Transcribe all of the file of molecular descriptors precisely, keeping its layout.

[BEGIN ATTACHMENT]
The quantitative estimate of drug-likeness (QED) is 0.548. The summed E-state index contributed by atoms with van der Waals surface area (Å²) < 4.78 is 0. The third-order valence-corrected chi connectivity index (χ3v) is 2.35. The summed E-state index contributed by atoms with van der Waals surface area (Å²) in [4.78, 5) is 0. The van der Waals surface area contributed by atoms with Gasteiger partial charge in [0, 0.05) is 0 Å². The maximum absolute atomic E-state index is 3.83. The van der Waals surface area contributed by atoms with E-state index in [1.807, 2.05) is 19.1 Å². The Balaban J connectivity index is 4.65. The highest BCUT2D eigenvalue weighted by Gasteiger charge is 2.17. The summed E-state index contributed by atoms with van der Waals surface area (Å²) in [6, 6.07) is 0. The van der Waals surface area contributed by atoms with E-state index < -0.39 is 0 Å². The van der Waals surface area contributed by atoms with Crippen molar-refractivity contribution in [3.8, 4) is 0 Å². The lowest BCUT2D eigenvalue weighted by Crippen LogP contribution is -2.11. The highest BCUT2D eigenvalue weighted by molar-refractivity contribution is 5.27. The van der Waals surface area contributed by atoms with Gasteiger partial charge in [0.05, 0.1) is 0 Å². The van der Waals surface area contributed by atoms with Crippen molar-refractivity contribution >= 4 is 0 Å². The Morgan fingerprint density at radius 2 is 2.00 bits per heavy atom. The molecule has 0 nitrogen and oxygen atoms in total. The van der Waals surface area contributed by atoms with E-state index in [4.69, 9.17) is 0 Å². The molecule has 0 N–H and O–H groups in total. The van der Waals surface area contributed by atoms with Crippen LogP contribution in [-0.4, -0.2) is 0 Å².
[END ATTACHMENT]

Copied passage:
The quantitative estimate of drug-likeness (QED) is 0.548. The summed E-state index contributed by atoms with van der Waals surface area (Å²) < 4.78 is 0. The third-order valence-corrected chi connectivity index (χ3v) is 2.35. The summed E-state index contributed by atoms with van der Waals surface area (Å²) in [4.78, 5) is 0. The van der Waals surface area contributed by atoms with Gasteiger partial charge in [0, 0.05) is 0 Å². The maximum absolute atomic E-state index is 3.83. The van der Waals surface area contributed by atoms with E-state index in [1.807, 2.05) is 19.1 Å². The Balaban J connectivity index is 4.65. The highest BCUT2D eigenvalue weighted by Gasteiger charge is 2.17. The summed E-state index contributed by atoms with van der Waals surface area (Å²) in [6, 6.07) is 0. The van der Waals surface area contributed by atoms with E-state index < -0.39 is 0 Å². The van der Waals surface area contributed by atoms with Crippen molar-refractivity contribution in [3.8, 4) is 0 Å². The lowest BCUT2D eigenvalue weighted by Crippen LogP contribution is -2.11. The highest BCUT2D eigenvalue weighted by molar-refractivity contribution is 5.27. The van der Waals surface area contributed by atoms with Gasteiger partial charge in [0.05, 0.1) is 0 Å². The van der Waals surface area contributed by atoms with Crippen molar-refractivity contribution >= 4 is 0 Å². The Morgan fingerprint density at radius 2 is 2.00 bits per heavy atom. The molecule has 0 nitrogen and oxygen atoms in total. The van der Waals surface area contributed by atoms with E-state index in [4.69, 9.17) is 0 Å². The molecule has 0 N–H and O–H groups in total. The van der Waals surface area contributed by atoms with Crippen LogP contribution in [-0.4, -0.2) is 0 Å².